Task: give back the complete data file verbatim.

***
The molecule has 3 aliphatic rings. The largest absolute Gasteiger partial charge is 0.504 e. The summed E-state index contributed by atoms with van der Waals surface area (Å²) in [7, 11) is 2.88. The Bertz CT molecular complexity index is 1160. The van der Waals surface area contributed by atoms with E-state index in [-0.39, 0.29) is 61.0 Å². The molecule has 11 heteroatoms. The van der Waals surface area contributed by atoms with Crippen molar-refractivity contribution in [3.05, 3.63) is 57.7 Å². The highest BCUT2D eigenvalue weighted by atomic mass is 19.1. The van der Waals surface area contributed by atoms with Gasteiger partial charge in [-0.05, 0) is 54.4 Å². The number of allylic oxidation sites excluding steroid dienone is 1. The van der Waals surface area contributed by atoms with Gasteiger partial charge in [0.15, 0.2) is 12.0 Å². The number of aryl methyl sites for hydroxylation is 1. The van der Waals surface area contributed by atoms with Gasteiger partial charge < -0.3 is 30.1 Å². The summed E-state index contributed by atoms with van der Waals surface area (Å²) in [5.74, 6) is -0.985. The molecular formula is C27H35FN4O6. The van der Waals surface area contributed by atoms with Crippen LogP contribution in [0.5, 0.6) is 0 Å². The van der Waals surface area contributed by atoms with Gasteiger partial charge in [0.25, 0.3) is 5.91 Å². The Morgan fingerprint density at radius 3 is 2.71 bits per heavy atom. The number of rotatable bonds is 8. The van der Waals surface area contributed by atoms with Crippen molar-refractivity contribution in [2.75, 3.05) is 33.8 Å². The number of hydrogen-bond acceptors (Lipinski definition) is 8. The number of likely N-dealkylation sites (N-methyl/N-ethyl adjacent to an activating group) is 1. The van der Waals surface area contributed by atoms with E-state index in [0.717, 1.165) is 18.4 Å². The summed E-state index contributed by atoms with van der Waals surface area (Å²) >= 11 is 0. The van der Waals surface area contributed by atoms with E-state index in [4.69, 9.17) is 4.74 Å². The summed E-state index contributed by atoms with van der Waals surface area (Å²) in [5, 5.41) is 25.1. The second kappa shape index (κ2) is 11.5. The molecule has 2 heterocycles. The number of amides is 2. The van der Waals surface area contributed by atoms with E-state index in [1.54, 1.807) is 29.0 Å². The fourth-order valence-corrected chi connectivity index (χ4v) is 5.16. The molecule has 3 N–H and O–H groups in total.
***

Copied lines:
The molecule has 3 aliphatic rings. The largest absolute Gasteiger partial charge is 0.504 e. The summed E-state index contributed by atoms with van der Waals surface area (Å²) in [7, 11) is 2.88. The Bertz CT molecular complexity index is 1160. The van der Waals surface area contributed by atoms with E-state index in [-0.39, 0.29) is 61.0 Å². The molecule has 11 heteroatoms. The van der Waals surface area contributed by atoms with Crippen molar-refractivity contribution in [3.05, 3.63) is 57.7 Å². The highest BCUT2D eigenvalue weighted by atomic mass is 19.1. The van der Waals surface area contributed by atoms with Gasteiger partial charge in [-0.05, 0) is 54.4 Å². The number of allylic oxidation sites excluding steroid dienone is 1. The van der Waals surface area contributed by atoms with Gasteiger partial charge in [0.15, 0.2) is 12.0 Å². The number of aryl methyl sites for hydroxylation is 1. The van der Waals surface area contributed by atoms with Gasteiger partial charge < -0.3 is 30.1 Å². The summed E-state index contributed by atoms with van der Waals surface area (Å²) in [5.74, 6) is -0.985. The molecular formula is C27H35FN4O6. The van der Waals surface area contributed by atoms with Crippen LogP contribution in [0.5, 0.6) is 0 Å². The van der Waals surface area contributed by atoms with Gasteiger partial charge in [0.25, 0.3) is 5.91 Å². The Morgan fingerprint density at radius 3 is 2.71 bits per heavy atom. The number of rotatable bonds is 8. The van der Waals surface area contributed by atoms with Crippen molar-refractivity contribution in [2.75, 3.05) is 33.8 Å². The number of hydrogen-bond acceptors (Lipinski definition) is 8. The number of likely N-dealkylation sites (N-methyl/N-ethyl adjacent to an activating group) is 1. The van der Waals surface area contributed by atoms with E-state index in [0.717, 1.165) is 18.4 Å². The summed E-state index contributed by atoms with van der Waals surface area (Å²) >= 11 is 0. The van der Waals surface area contributed by atoms with E-state index in [4.69, 9.17) is 4.74 Å². The summed E-state index contributed by atoms with van der Waals surface area (Å²) in [5, 5.41) is 25.1. The second kappa shape index (κ2) is 11.5. The molecule has 2 heterocycles. The number of amides is 2. The van der Waals surface area contributed by atoms with E-state index in [1.54, 1.807) is 29.0 Å². The fourth-order valence-corrected chi connectivity index (χ4v) is 5.16. The molecule has 3 N–H and O–H groups in total.